Category Archives: Ethics in Business

Published on
27 November 2014

Can rich countries afford a living wage?

Britain’s Conservative led government has just approved a significant increase in minimum wages, the first real-terms increase since 2008. The cries of low-paid workers have finally reached the ears of market libertarians in this season of party conferences prior to next year’s general election. Debates about the minimum wage have received wide coverage in the […]

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Published on
7 February 2014

Bob Crow, Strikes and Society

This week Londoners are divided: some know they need to work, and others feel they must strike. Due to the interconnectedness of occupations this engenders bitterness. If the strikers were retail staff or lawyers or civil servants, life for the rest of us would be largely unaffected, but since they are Tube staff others are […]

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Published on
22 November 2013

Care in Times of Crisis: Does ‘the Living Wage’ help?

By Dr. Matthew Knight & Robert Stephenson-Padron   We are in an age of ‘crises’ – a glance through newspapers over the last few weeks produces recognition of no fewer than seven varied crises currently in play: economic; humanitarian; demographic; moral; and those concerning refugees, care generally, and healthcare… In some respects the greatest challenge […]

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Published on
16 August 2012

‘One Nation Under CCTV’ Or Welcome to the Dictatorship of Relativism

‘Modernity’, wrote Hegel, ‘is the secularisation of religion’. In many ways this is true of twentieth-century Europe during which we saw one responsibility after another pass from churches into the hands of government. Chief among these was, of course, the Welfare State, but education and moral authority followed not far behind. The last-mentioned is most […]

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Published on
4 May 2012

Shareholder Action: A Positive Development?

The annual meeting of Barclay’s Bank shareholders held last week, drew comment in the press. There was concern and dissatisfaction over executive remuneration. This follows similar expressions of concern by shareholders at Credit Suisse. A majority of shareholders of the insurance company Aviva, moreover, have voted against a remuneration report for senior executives. In all […]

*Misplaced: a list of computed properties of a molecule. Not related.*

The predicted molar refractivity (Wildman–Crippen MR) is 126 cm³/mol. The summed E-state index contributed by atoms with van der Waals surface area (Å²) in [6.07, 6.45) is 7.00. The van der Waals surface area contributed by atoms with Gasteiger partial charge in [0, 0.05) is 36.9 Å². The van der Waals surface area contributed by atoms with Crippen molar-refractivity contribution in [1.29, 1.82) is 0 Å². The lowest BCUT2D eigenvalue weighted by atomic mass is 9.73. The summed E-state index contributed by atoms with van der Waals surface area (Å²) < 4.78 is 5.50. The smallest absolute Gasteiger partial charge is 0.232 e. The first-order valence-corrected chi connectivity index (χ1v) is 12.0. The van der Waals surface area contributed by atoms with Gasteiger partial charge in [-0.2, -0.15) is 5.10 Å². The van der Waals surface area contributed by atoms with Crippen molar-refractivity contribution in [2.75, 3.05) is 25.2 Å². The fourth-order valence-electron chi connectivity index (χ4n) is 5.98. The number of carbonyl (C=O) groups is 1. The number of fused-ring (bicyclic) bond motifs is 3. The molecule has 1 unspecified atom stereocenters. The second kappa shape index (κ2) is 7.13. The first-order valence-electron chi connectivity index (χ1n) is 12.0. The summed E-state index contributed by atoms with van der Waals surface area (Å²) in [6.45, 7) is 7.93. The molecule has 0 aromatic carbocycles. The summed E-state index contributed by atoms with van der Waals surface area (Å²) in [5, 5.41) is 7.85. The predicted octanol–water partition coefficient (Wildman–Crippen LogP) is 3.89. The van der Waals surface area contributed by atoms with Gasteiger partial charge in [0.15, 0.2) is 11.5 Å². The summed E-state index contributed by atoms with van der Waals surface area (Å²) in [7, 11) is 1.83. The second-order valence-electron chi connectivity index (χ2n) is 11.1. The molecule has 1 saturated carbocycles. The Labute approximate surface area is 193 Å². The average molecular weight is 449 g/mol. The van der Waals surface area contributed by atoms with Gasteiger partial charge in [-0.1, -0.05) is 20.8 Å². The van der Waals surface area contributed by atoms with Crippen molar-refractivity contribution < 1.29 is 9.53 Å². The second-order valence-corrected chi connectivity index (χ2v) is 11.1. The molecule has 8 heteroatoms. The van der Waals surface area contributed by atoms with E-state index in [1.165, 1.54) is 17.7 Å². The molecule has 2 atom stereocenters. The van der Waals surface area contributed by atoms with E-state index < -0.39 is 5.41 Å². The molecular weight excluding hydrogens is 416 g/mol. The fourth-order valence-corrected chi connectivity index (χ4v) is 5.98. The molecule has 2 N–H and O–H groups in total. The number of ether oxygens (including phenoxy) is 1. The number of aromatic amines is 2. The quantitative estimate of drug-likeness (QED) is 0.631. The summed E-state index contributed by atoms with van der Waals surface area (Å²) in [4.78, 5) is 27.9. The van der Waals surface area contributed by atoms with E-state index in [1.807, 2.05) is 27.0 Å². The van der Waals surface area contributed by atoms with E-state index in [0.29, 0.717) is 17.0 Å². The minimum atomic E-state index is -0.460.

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Published on
14 March 2012

John Maynard Keynes and the Big Society

Following the financial crash of 2008 the economic ideas of John Meynard Keynes experienced a revival. Some argue that the recent policies of both the British and American governments are Keynesian. The British Prime Minister at the height of the crisis, Gordon Brown, actually referenced Keynes in announcing a fiscal stimulus. Keynes is well-known for […]

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Published on
17 February 2012

Reframing the Economic Debate: Personal Responsibility and the American Homeless

At present it is hard to feel anything other than gloom about economic news. Unemployment fugures are high and firms struggle to access much-needed finance. The current global orthodoxy for governments is that of ‘necessary cuts’. Deepening ‘doom and gloom’ the credit rating agency Moody’s has this week noted a negative outlook for the UK […]

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Published on
1 February 2012

Executive Pay and Responsibility: Where the Buck Stops

The recent debate over the bonus of the Royal Bank of Scotland (RBS) Chief Executive, Stephen Hester, has reached its all-but-inevitable conclusion. He has decided it would be inappropriate in the present climate to accept it. Two arguments were made against his receiving a bonus. Firstly, it was argued that in a bank effectively owned […]

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